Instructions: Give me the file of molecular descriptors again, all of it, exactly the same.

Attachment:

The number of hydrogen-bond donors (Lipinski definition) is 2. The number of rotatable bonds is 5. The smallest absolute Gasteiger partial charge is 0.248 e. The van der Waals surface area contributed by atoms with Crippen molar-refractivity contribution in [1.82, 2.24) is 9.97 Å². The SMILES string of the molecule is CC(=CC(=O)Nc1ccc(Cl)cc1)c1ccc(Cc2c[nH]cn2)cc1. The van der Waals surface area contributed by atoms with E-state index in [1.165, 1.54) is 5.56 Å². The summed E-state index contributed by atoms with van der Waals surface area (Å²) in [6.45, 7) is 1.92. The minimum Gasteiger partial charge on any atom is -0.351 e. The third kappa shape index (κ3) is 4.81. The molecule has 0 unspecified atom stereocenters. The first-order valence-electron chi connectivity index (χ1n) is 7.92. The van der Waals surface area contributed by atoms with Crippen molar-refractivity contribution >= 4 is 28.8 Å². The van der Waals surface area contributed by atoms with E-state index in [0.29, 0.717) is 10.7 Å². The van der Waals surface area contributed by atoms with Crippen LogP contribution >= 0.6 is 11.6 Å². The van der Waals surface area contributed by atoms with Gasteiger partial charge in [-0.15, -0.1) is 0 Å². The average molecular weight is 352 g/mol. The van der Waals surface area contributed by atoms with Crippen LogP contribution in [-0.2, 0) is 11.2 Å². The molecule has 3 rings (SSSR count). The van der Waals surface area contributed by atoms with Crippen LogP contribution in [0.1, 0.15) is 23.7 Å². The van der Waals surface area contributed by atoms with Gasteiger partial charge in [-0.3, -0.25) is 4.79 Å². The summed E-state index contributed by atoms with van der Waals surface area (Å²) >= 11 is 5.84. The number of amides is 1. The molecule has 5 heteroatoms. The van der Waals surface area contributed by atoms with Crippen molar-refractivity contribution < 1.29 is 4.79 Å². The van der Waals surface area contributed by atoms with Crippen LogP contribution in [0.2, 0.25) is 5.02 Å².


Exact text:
The number of hydrogen-bond donors (Lipinski definition) is 2. The number of rotatable bonds is 5. The smallest absolute Gasteiger partial charge is 0.248 e. The van der Waals surface area contributed by atoms with Crippen molar-refractivity contribution in [1.82, 2.24) is 9.97 Å². The SMILES string of the molecule is CC(=CC(=O)Nc1ccc(Cl)cc1)c1ccc(Cc2c[nH]cn2)cc1. The van der Waals surface area contributed by atoms with E-state index in [1.165, 1.54) is 5.56 Å². The summed E-state index contributed by atoms with van der Waals surface area (Å²) in [6.45, 7) is 1.92. The minimum Gasteiger partial charge on any atom is -0.351 e. The third kappa shape index (κ3) is 4.81. The molecule has 0 unspecified atom stereocenters. The first-order valence-electron chi connectivity index (χ1n) is 7.92. The van der Waals surface area contributed by atoms with Crippen molar-refractivity contribution >= 4 is 28.8 Å². The van der Waals surface area contributed by atoms with E-state index in [0.29, 0.717) is 10.7 Å². The van der Waals surface area contributed by atoms with Crippen LogP contribution >= 0.6 is 11.6 Å². The van der Waals surface area contributed by atoms with Gasteiger partial charge in [-0.15, -0.1) is 0 Å². The average molecular weight is 352 g/mol. The van der Waals surface area contributed by atoms with Crippen LogP contribution in [-0.2, 0) is 11.2 Å². The molecule has 3 rings (SSSR count). The van der Waals surface area contributed by atoms with Crippen LogP contribution in [0.1, 0.15) is 23.7 Å². The van der Waals surface area contributed by atoms with Gasteiger partial charge in [-0.3, -0.25) is 4.79 Å². The summed E-state index contributed by atoms with van der Waals surface area (Å²) >= 11 is 5.84. The number of amides is 1. The molecule has 5 heteroatoms. The van der Waals surface area contributed by atoms with Crippen molar-refractivity contribution < 1.29 is 4.79 Å². The van der Waals surface area contributed by atoms with Crippen LogP contribution in [0.2, 0.25) is 5.02 Å².